The new Social Democratic Party's unexpectedly strong showing in a parliamentary by-election in bedrock Labor Party territory in northern England yesterday has dramatically altered political assumptions in Britain and put additional pressure on embattled Prime Minister Margaret Thatcher.
The social Democrats, supported by the older Liberal Party, demonstrated by finishing a close second in the Warrington by-election that they could quickly become a major or even dominant force in British politics by offering voters a middle-of-the-road alternative to the leftward shift of Labor and Thatcher's righwing leadership of the Conservative Party.
Politicians and analysts agreed today that the Social Democratic candidate in Warrington, former Labor Cabinet minister Roy Junkins, benefited both from Labor's bitter ideological split, which had spawned the Social Democrats, and Thatcher's harsh economic policies and tough rhetoric during a deep recession with unemployment rising rapidly.
Jenkins won 42 percent of the vote in Warrington for the four-month-old Social Democrats. The winning left-wing Labor candidate, Douglas Hoyle, held 48 percent of the vote, compared to the 62 percent won in 1979 by the moderate Labor member of Parliament who recently vacated the seat. The Conservative vote collapsed from 29 percent in 1979 to just 7 percent for London bus driver Stan Sorrell, a senior party worker in Thatcher's own North London constituency.
Sorrell's demise confirmed the growing unpopularity of Thatcher's government and added greatly to the problems plaguing it. In addition to nearly two weeks of rioting in a large number of British cities, the recession has continued to deepen, with industrial output continuing to fall. The government's own economic analysts have concluded that there is no evidence to support assurances by Thatcher and her economic aides that an upturn would begin soon. Unemployment is expected to pass the 3 million mark this month, seen in Britain as a once unimaginable level of joblessness.
The Warrington results have been seen by many analysts and politicians as even more damaging for the Labor Party, from which most of the 14 Social Democrats already already in Parliament broke away earlier this year. As a union-based opposition party at a time of high unemployment, Labor normally would have been expected to hold or increase rather than lose most of its majority in one of its safest seats in the country.
Analysts and politicians, including many in Thatcher's Cabinet, have also expected the Social Democrats to make big inroads among Conservative voters, particularly in middle-class areas of southern England, where another by-election will be held in the autumn in the London suburb of Croydon. After Jenkins' strong showing in Warrington, Social Democratic and Liberal leaders are trying to agree on another nationally known candidate, possibly former Labor Cabinet minister Shirley Williams, to contest the seat vacated by the death of the Conservative who won by a narrow margin in 1979.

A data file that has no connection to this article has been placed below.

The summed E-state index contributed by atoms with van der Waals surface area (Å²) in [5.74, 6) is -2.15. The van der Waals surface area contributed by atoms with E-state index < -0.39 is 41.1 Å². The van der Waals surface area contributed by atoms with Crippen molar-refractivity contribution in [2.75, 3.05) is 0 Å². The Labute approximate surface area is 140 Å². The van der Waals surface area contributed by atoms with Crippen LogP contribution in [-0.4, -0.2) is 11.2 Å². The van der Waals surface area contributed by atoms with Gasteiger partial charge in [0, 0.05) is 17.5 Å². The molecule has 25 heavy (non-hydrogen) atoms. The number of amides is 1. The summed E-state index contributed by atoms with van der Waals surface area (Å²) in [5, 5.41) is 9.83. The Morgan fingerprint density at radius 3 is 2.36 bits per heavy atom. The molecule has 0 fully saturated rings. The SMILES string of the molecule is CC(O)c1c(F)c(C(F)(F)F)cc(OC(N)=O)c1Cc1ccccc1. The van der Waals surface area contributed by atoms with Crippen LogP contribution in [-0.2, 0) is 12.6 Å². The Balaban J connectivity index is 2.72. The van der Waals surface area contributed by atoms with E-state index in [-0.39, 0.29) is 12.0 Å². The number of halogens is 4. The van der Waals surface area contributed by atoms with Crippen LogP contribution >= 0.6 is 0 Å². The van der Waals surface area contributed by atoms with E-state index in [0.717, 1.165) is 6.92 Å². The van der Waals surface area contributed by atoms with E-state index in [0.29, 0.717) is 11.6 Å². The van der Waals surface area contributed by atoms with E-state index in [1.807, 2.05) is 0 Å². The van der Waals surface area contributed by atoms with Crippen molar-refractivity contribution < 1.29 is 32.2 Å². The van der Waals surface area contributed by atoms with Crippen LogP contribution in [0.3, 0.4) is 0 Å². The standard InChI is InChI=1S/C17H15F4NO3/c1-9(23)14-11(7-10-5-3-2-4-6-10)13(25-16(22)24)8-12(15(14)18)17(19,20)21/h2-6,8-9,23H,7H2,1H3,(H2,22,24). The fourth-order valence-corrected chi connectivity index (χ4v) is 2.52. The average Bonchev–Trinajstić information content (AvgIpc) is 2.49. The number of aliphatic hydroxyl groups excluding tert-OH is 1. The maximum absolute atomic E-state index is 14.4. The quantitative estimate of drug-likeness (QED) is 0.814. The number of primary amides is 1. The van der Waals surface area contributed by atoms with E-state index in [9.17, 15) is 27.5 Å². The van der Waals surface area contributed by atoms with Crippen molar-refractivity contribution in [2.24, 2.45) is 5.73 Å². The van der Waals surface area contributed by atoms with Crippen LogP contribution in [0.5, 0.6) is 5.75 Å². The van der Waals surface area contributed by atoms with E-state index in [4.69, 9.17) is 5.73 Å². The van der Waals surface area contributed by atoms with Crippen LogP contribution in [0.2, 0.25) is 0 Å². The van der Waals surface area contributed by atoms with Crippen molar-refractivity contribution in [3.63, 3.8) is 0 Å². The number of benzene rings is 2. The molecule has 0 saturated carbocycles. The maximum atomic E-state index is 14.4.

"There's hardly a seat in the sough of England that the Social Democrats and Liberals can't win now," said a gloomy Conservtive back bencher who opposes Thatcher's policies and the right-wing direction of the party.
Neither he or any other of her critics in the government expect Thatcher to be replaced by the party becuse she would fiercely fight such a move and could draw on still considerable personal loyalty among right-wing Conservatives in Parliament and constituency organizations. But he suggested that she may be forced by events to approve, despite strong opposition from her economic ministers, expansive emergency programs being pushed by other Cabinet ministers led by Employment Secretary James Prior. They would inject more government money into the economy and attempt to alleviate the particularly high unemployment rate among teen-agers and young adults.
Labor's deputy leader, Dnis Healey, described Warrngton today as a "serious warning" to his party. Healey is fighting to save his job from a challenge by leftist Tony Benn. Their contest, to be settled at the Labor Party's annual conference at the end of September, is seen as a potentially decisive batle in the struggle by more militant Socialists to gain complete control of the party. Healey's supporters fear many more Labor members of Parliament will defect to the Social Democrats if Healey is beaten.
An analysis of voter attitudes in Warrington by the respected Mori opinion polling firm here showed that half the voters switching from Labor to Social Democrats expressed convern that Labor was becoming too left-wing or extreme.
Jenkins, who said today he hopes to contest another by-election in search of a parliamentary seat, also considerably boosted his own standing with his showing after returning to British politics from five years as chief executive of the European Common Market.
He and Williams are among four coleaders of the new party, which will eventually have to choose a single leader. The Social Democrats and Liberals also must better cement their electoral alliance, which still could come apart over disagreement about which party should put up a candidate in a particular constituency.